Getting Rid of Lead
If you're about to paint, renovate, or remodel your older home, or if you have young children or a pregnant person in the house, don't gamble! Get your paint tested for lead first before doing any construction. The cost of the test is minimal compared to the health protection it buys your family.
Removing lead-based paint improperly can actually increase the danger to your family and working around lead paint can produce toxic dust that can be inhaled. Remember, simply painting over lead-based paint with non-lead paint isn't the solution. Instead, here are ways you can get rid of lead in your home:
- Cover It: You can spray the surface with a sealant or cover it with gypsum wallboard. Sealing or covering lead paint can be cheaper than removal.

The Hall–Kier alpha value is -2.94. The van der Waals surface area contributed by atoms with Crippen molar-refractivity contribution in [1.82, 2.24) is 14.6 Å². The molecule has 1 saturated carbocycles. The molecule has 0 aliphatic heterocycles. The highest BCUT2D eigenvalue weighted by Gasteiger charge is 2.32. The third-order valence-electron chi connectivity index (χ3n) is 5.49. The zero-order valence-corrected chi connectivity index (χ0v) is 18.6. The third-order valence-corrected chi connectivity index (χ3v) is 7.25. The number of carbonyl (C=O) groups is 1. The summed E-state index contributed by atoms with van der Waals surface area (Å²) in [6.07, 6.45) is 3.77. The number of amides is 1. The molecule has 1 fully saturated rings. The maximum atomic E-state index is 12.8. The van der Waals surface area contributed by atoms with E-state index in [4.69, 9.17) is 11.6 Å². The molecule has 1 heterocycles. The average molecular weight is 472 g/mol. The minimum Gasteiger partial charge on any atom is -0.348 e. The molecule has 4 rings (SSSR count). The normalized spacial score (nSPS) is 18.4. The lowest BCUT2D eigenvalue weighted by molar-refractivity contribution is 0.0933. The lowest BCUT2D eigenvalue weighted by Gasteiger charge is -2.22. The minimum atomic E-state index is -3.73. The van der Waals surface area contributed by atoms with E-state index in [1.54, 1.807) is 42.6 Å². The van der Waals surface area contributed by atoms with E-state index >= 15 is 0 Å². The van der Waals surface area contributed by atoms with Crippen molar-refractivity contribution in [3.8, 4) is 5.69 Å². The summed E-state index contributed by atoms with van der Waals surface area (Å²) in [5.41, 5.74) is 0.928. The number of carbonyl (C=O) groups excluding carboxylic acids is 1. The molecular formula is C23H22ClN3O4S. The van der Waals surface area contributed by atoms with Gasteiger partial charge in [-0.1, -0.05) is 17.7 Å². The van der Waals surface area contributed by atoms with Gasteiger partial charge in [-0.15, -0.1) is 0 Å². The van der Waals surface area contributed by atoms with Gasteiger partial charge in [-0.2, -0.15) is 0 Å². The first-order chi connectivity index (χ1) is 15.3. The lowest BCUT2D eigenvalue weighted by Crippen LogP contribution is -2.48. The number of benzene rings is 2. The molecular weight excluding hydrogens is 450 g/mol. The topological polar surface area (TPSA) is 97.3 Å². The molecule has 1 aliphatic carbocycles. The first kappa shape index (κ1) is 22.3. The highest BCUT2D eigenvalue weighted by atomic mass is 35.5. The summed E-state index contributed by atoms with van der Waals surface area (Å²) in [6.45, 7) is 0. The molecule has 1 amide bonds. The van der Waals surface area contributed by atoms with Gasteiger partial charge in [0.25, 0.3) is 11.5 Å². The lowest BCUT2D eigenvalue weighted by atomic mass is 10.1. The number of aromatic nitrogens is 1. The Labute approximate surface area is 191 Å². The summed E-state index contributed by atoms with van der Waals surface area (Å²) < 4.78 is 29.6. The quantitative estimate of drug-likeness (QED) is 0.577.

- Remove It: Wet methods help reduce the amount of lead dust during removal. Be sure the professionals contain the lead dust and fumes. Wet-clean all areas before reentering.
- Wet Mop and Wipe: Another way to contain lead dust is to periodically wet mop and wipe surfaces and floors with a high phosphorous (at least five percent) cleaning solution. This is a preventive measure and is not an alternative to replacement or removal.
Contact your state and local health departments' lead poisoning prevention programs or the housing authorities for more information. They can tell you about testing labs and contractors who can safely remove lead-based paint. Or contact the National Lead Information Clearinghouse at (800) 424-LEAD.
But that's not the last word on lead if you're a homebuyer or seller....